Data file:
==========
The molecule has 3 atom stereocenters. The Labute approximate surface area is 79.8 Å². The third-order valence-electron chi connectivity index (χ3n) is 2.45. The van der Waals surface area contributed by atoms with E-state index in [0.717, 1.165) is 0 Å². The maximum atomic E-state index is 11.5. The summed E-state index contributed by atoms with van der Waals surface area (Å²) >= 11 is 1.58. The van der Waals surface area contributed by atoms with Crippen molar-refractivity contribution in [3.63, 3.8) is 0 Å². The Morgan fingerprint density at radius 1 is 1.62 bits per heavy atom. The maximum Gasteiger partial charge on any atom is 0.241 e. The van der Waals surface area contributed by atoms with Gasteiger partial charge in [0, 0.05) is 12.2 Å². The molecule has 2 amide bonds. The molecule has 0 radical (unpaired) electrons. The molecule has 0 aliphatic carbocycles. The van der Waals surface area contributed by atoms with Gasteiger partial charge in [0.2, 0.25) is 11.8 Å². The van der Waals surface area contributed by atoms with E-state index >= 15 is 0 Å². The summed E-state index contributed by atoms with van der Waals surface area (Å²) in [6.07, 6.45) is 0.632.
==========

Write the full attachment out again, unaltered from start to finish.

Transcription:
The molecule has 3 atom stereocenters. The Labute approximate surface area is 79.8 Å². The third-order valence-electron chi connectivity index (χ3n) is 2.45. The van der Waals surface area contributed by atoms with E-state index in [0.717, 1.165) is 0 Å². The maximum atomic E-state index is 11.5. The summed E-state index contributed by atoms with van der Waals surface area (Å²) >= 11 is 1.58. The van der Waals surface area contributed by atoms with Crippen molar-refractivity contribution in [3.63, 3.8) is 0 Å². The Morgan fingerprint density at radius 1 is 1.62 bits per heavy atom. The maximum Gasteiger partial charge on any atom is 0.241 e. The van der Waals surface area contributed by atoms with Gasteiger partial charge in [0, 0.05) is 12.2 Å². The molecule has 2 amide bonds. The molecule has 0 radical (unpaired) electrons. The molecule has 0 aliphatic carbocycles. The van der Waals surface area contributed by atoms with Gasteiger partial charge in [0.2, 0.25) is 11.8 Å². The van der Waals surface area contributed by atoms with E-state index >= 15 is 0 Å². The summed E-state index contributed by atoms with van der Waals surface area (Å²) in [6.07, 6.45) is 0.632.